10 misconceptions regarding open source software
A lot of common misconceptions float around regarding open source software, not only amongst laymen, but among the software developer community as well. We’ve compiled the most prevalent pieces of misinformation and shall debunk them.
#1 They aren’t protected under copyright
They are. Open source software fall under the very same category of computer programming works, and as such, are protected just as much regarding their objective and source codes, moreover, their documentation, as custom developed or proprietary software are. The rights holders of FOSS software are thus afforded the same copyright, meaning that their consent is required for any and all use or utilisation of the software, not unlike any other computer programs.
#2 They may be used in any way
All FOSS software are governed under a given set of licence conditions, and may only be used and utilised in accordance with the restrictions and conditions on scope, mode, time and location regulated therein. Many different kinds of open source software licenses exist, which hold many various restrictions. The most prominent restriction in these licenses refers to how, and by what licence conditions may derivative works originating from the software be used (this is called viral effect).
#3 No licence conditions apply
This is one of the most often recurring misconceptions regarding FOSS software. More than 200 kinds of open source licences exist, and all give different types and lengths of licence rights. If we grouped them up into archetypes, we could separate five main categories:
- Strong copyleft (e.g. GPL v2 and v3) – the strictest licence type, all versions of the software may only be used under the same licence.
- Restricted copyleft (e.g. LGPL, MPL) – a licence type allowing more exceptions
- No copyleft (e.g. BSD, Apache) – the created software may be created under any licence.
- FOSS with options (e.g. PerlArtistic) – the user may choose between various licence options regarding the created software.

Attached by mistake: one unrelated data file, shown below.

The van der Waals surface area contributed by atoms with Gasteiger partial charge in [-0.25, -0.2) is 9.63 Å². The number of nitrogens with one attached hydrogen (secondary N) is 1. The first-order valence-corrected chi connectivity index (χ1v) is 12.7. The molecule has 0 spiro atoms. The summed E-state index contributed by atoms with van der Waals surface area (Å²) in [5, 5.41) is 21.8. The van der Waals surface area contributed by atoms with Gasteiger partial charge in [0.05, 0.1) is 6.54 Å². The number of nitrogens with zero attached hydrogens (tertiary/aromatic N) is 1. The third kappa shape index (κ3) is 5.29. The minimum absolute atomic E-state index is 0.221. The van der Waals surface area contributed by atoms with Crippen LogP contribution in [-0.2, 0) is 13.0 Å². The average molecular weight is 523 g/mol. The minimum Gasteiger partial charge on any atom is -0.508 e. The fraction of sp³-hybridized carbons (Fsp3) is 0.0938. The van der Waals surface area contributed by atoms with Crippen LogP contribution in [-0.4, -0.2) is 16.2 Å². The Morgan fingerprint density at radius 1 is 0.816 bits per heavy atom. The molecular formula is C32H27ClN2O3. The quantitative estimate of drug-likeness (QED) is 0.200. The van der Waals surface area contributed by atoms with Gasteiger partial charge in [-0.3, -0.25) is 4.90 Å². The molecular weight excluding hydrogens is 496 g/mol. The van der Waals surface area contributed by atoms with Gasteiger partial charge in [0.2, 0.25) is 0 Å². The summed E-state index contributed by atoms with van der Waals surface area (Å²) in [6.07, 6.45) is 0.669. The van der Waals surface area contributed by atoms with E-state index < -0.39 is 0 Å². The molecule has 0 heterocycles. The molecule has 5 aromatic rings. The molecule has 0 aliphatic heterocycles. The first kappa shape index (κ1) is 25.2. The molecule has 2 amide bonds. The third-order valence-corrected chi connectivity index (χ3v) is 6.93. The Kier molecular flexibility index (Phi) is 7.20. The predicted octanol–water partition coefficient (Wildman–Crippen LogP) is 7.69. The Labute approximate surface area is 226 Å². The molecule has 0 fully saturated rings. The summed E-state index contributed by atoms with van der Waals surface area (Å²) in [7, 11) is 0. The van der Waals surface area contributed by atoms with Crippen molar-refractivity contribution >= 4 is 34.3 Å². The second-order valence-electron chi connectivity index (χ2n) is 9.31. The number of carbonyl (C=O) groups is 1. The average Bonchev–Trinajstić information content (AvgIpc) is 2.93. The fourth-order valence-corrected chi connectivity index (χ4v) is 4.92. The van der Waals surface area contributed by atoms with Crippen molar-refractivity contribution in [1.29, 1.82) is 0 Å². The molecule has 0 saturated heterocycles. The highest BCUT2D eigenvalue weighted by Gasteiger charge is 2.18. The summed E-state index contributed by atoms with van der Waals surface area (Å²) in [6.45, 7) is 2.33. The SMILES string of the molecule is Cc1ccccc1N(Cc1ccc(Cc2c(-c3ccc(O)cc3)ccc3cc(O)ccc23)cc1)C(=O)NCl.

- FOSS with privilege (e.g. Netscape Public License) – utilisation rights are reserved by the author, with other rights able to be licensed to the user.
In the cases of all FOSS software, the licence criteria and conditions must be examined in order to ascertain available rights.
#4 Their developers are hobbyists
Many believe that open source software are developed by amateur developers at home, after work, as a hobby. While this statement may have been true 15-20 years ago, it no longer applies. As is the case with … software, there are certain FOSS software which are being developed by hobby developers, and there are those developed by professional enterprises. Software development firms often use FOSS licence conditions regarding their software, because the demand for these kinds of software continues to grow, and investors keep an eye out for startup companies such as these.
#5 They are free
While a prevalent characteristic of open source software is them being free, this does not mean that certain supplementary functions, documentation or additional services can’t entail payment obligations, should the software development company in question not be satisfied with the base version of the open source software and the freely available documentation. It’s not excluded moreover for a software to be open source with licence fees applying simultaneously.
#6 Free and open source software are one and the same
This is partially true: not all open source software are free, and not all free software are open source. The two do not presume each other, proprietary software may be licensed free, and as seen above, it’s not unheard of to ask for a licence fee regarding FOSS software either.